cover image Bolla


Pajtim Statovci, trans. from the Finnish by David Hackston. Pantheon, $25.95 (240p) ISBN 978-1-5247-4920-0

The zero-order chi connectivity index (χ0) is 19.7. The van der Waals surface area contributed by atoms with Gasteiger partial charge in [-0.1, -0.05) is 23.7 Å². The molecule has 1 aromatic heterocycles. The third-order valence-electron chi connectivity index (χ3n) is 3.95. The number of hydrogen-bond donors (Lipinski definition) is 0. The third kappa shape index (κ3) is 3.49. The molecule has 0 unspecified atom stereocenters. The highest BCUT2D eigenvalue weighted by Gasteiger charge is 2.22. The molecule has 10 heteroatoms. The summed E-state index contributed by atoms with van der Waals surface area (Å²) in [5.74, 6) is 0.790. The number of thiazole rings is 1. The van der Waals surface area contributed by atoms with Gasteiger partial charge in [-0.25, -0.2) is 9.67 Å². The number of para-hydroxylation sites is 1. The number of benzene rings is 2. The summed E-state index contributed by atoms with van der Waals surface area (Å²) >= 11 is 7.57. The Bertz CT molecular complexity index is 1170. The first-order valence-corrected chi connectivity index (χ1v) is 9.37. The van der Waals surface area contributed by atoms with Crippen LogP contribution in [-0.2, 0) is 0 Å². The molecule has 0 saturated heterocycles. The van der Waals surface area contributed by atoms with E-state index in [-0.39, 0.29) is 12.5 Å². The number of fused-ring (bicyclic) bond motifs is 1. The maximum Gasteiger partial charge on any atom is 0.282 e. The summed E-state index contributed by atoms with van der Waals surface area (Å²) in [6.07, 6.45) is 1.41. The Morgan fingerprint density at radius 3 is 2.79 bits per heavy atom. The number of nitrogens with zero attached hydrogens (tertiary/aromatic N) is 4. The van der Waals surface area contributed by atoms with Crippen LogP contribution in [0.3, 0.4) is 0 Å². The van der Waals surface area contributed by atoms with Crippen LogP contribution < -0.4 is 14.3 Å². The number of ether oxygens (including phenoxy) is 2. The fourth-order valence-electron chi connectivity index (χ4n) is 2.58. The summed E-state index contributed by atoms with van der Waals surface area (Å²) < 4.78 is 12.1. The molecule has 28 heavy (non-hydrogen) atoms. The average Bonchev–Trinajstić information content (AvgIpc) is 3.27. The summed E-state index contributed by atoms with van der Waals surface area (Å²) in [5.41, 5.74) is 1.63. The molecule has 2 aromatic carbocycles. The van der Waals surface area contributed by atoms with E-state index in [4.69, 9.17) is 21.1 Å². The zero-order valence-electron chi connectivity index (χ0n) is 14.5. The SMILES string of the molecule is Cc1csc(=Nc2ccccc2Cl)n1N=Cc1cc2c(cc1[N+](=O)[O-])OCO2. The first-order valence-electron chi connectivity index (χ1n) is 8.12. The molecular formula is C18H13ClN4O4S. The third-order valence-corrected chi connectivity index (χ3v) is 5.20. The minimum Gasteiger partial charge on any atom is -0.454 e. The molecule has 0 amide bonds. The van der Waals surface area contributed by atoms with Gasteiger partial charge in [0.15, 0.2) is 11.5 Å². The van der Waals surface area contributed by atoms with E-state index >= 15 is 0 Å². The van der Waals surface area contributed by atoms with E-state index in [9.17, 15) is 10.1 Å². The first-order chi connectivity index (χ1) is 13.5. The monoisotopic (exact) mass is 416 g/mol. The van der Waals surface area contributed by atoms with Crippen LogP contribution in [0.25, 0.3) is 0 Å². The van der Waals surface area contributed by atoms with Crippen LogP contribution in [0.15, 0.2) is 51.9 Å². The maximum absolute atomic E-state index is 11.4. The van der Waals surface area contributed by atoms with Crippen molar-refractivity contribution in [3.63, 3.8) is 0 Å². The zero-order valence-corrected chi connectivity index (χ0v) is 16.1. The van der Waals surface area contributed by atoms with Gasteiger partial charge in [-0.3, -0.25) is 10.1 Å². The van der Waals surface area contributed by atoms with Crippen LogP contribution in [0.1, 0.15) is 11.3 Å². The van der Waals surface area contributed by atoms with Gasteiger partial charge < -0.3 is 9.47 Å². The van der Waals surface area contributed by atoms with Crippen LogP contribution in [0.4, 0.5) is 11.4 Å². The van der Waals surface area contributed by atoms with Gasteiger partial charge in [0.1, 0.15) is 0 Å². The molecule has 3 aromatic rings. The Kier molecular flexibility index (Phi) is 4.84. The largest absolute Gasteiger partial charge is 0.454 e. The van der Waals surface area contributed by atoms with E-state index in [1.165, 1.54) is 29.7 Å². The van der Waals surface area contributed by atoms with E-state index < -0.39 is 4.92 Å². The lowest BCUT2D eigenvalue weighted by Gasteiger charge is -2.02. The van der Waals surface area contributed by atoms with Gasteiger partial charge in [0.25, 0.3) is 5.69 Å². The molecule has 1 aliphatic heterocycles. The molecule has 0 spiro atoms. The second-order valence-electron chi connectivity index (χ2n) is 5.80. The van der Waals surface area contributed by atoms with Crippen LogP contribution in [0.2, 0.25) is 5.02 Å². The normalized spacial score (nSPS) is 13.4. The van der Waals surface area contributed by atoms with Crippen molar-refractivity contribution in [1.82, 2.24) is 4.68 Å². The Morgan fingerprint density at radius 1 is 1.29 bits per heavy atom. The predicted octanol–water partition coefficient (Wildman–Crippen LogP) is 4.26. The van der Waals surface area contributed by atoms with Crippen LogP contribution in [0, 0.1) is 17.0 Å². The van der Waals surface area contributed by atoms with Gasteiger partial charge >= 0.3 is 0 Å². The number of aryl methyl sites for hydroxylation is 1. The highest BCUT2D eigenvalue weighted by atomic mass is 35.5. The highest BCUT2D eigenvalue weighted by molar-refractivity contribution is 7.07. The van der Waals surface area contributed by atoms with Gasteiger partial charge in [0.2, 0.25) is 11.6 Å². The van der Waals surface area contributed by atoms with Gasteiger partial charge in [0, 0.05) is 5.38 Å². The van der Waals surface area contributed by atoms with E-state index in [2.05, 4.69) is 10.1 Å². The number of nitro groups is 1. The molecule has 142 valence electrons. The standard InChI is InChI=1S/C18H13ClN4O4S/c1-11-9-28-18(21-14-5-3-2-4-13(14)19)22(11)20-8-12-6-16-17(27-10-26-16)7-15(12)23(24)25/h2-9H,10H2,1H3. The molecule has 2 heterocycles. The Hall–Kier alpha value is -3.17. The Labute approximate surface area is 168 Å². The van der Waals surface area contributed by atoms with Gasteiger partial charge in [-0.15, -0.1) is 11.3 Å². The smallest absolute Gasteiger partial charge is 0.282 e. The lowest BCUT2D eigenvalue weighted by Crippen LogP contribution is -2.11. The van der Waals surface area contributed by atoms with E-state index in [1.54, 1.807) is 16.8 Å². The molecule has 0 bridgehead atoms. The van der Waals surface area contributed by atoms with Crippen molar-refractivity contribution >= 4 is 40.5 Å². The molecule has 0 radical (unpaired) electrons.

Astounding writing distinguishes this portrait of love, loss, and war from Kosovo-born Finnish writer and National Book Award finalist Statovci (Crossing). The story alternates between the feverish recollections of Miloš and Arsim, whose paths cross briefly but indelibly in 1995 Kosovo, where Miloš, a Serb who is studying medicine, and Arsim, a married Albanian literature student, become lovers. Arsim recounts his disastrous marriage to Ajshe (she is “remarkably beautiful, silent as a drape”) and his doomed affair with Miloš, comparing himself and Miloš to “two birds that have crashed into the window,” and describes how mounting ethnic tensions forced him and his family to flee their home (“We Albanians are washed across the world like a handful of sand scattered into the sea,” he reflects). In nonlinear passages extending to 2004, Miloš riffs on the horrors he encountered during the Balkan wars and reveals his deteriorating mental state. Woven throughout is the myth of the snake-like bolla, a daughter of God who is set free by the devil for a single day a year, conceived by Statovci as a metaphor for the men’s brief but powerful liaison. Statovci sustains a deeply somber tone as the characters struggle to endure while looking back on a sad past of missed opportunity, “exhausted by that speck of freedom.” It’s an eloquent story of desire and displacement, a melancholy symphony in a heartbreaking minor key. Statovci is a master. (July)